Students from Never Again Rwanda visit the CNLG
Students from different universities in nations across East Africa, including Kenya, Burundi, Uganda, Tanzania, South Sudan, Sudan, and the Democratic Republic of the Congo, along with their counterparts from universities in Rwanda, under the supervision of the NGO Never Again Rwanda, are visiting various institutions in Rwanda as part of their peacebuilding program. The National Commission for the Fight against Genocide (CNLG) is among those institutions, and hosted the group of students on 15 February.
Never Again Rwanda operates the Peace-Building Institute, which, every year, brings students from Rwanda, East Africa, and other parts of the globe, to learn about the efforts Rwandans have made to rebuild their country after the 1994 Genocide against the Tutsi. This year, the program has the objective of ensuring that these students learn more about CNLG’s genocide prevention programs, including the successes the Commission has had and the challenges it has faced.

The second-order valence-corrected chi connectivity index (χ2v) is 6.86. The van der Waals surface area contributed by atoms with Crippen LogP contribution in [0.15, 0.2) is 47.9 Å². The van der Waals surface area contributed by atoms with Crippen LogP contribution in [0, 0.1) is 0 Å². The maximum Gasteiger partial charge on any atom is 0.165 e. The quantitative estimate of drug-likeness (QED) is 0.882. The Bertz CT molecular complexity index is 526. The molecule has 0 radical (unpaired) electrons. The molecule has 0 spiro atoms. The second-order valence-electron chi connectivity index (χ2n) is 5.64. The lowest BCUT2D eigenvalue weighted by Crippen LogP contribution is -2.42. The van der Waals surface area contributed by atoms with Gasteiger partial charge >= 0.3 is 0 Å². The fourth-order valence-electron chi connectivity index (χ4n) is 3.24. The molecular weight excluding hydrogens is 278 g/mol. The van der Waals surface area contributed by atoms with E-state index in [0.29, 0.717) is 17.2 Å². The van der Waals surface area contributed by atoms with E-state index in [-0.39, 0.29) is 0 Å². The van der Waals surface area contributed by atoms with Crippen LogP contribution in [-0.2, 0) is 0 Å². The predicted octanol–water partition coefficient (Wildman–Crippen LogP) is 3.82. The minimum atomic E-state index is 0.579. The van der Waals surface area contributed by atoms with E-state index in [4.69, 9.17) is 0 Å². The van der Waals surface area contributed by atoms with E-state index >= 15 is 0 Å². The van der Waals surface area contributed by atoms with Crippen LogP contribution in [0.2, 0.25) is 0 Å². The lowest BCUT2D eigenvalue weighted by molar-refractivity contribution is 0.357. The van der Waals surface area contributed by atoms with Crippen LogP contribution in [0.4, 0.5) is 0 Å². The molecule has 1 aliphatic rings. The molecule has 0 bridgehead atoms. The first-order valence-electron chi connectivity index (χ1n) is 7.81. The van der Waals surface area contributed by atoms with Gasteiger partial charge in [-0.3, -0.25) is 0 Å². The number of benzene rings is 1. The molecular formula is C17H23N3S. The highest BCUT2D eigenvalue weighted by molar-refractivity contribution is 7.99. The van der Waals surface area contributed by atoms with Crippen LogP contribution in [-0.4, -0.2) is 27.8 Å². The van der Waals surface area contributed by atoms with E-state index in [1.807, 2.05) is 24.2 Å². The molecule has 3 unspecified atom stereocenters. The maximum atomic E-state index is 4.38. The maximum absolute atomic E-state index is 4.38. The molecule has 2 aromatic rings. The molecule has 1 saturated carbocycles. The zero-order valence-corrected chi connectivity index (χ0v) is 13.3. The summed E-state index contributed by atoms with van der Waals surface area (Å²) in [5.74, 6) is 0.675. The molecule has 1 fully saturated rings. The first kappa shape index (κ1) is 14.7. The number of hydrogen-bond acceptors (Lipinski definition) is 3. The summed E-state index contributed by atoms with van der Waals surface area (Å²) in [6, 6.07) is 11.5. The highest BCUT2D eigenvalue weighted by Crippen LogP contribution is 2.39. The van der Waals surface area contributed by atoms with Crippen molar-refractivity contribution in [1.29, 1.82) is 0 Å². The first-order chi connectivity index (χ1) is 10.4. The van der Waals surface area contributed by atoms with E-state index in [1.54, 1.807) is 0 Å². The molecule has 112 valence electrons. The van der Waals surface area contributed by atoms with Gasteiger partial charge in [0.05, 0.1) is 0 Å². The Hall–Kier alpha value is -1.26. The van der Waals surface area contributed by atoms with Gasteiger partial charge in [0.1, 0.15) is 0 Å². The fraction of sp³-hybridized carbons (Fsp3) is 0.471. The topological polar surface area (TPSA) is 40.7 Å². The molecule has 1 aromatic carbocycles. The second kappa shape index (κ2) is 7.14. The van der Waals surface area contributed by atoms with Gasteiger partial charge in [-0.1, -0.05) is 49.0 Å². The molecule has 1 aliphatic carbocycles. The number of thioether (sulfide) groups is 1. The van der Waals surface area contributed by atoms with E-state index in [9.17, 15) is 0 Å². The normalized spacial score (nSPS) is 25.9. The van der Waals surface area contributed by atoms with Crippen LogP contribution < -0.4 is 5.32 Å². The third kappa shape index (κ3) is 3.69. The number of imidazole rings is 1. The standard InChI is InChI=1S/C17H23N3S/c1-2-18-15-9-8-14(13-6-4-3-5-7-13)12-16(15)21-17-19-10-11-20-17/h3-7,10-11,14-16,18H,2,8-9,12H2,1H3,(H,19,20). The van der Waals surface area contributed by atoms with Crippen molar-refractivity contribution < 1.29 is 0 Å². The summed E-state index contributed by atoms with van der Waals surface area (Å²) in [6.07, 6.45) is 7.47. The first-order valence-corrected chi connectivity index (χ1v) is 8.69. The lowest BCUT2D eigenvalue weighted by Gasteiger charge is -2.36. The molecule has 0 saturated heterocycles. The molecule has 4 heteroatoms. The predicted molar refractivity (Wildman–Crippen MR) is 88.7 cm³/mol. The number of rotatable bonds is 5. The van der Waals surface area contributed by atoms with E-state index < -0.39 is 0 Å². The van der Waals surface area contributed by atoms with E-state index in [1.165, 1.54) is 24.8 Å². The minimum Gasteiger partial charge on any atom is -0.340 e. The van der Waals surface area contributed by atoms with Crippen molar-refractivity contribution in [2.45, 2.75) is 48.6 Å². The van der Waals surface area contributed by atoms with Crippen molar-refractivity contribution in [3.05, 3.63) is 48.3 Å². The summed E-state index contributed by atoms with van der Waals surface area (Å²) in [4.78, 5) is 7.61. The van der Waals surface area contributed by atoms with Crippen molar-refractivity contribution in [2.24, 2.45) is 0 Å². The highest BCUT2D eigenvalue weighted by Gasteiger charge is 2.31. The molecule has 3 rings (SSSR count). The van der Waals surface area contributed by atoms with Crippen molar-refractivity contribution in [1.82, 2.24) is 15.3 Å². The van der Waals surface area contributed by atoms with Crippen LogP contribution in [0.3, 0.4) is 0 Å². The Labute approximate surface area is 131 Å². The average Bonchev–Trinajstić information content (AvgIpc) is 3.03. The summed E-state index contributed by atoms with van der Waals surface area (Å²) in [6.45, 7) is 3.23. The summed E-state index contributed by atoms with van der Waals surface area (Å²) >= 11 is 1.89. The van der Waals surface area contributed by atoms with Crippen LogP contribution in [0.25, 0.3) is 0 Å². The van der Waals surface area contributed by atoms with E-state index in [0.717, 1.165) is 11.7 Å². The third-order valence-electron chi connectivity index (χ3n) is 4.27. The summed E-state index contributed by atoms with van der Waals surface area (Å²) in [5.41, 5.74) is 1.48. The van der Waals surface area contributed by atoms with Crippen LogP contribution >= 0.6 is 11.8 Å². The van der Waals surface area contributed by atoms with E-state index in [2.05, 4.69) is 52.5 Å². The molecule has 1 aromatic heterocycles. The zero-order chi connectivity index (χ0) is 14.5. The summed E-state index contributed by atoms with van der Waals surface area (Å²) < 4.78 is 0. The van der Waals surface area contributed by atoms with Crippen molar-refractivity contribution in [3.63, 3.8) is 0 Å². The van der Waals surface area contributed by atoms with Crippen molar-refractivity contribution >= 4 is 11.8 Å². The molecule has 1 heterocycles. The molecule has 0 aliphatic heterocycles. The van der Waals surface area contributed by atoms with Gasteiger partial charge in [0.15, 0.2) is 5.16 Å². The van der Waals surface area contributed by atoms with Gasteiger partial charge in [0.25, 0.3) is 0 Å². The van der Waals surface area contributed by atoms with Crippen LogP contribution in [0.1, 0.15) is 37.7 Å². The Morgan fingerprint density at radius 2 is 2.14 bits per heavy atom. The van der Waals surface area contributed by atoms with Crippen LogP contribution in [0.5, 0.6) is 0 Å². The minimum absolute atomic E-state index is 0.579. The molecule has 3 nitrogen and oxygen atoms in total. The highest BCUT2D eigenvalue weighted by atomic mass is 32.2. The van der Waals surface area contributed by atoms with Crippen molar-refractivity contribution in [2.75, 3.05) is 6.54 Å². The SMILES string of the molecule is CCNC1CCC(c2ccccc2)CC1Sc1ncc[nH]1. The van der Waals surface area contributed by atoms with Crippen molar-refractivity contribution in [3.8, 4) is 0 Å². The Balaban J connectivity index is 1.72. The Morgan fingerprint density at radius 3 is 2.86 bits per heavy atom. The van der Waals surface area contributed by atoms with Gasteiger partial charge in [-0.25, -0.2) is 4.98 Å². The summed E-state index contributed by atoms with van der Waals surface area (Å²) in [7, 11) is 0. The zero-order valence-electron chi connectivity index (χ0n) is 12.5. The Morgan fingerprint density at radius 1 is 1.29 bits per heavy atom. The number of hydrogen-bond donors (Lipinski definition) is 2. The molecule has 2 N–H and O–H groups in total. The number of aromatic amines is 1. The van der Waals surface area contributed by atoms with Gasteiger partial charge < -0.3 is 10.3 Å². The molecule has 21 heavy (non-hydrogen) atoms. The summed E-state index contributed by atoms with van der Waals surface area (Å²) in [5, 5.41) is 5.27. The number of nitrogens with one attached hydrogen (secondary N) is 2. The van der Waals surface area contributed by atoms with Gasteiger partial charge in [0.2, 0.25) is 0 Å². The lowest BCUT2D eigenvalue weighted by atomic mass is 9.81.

Students from Never Again Rwanda were received by Dr Jean-Damascène Gasanabo, the Director General of the CNLG’s Research and Documentation Centre on Genocide. He explained to them the CNLG’s structure, vision, mission, strategies, and challenges. These students were excited to learn about the experiences of the CNLG in the prevention of genocide. Dr Gasanabo explained to them the ten stages of genocide and their respective preventive strategies. He told them also about the role of memory in fighting against genocide ideology and denial. At this point, he urged the participants to fight denial in their home countries, because denial of the Genocide against the Tutsi is also present beyond Rwanda’s borders.
Regarding justice, Dr Gasanabo further explained to the group the role of the Gacaca and international tribunals in punishing perpetrators of the Genocide and ensuring justice for its victims. He concluded by sharing the Rwanda’s remarkable success in overcoming its horrible past and becoming the remarkable nation it is today.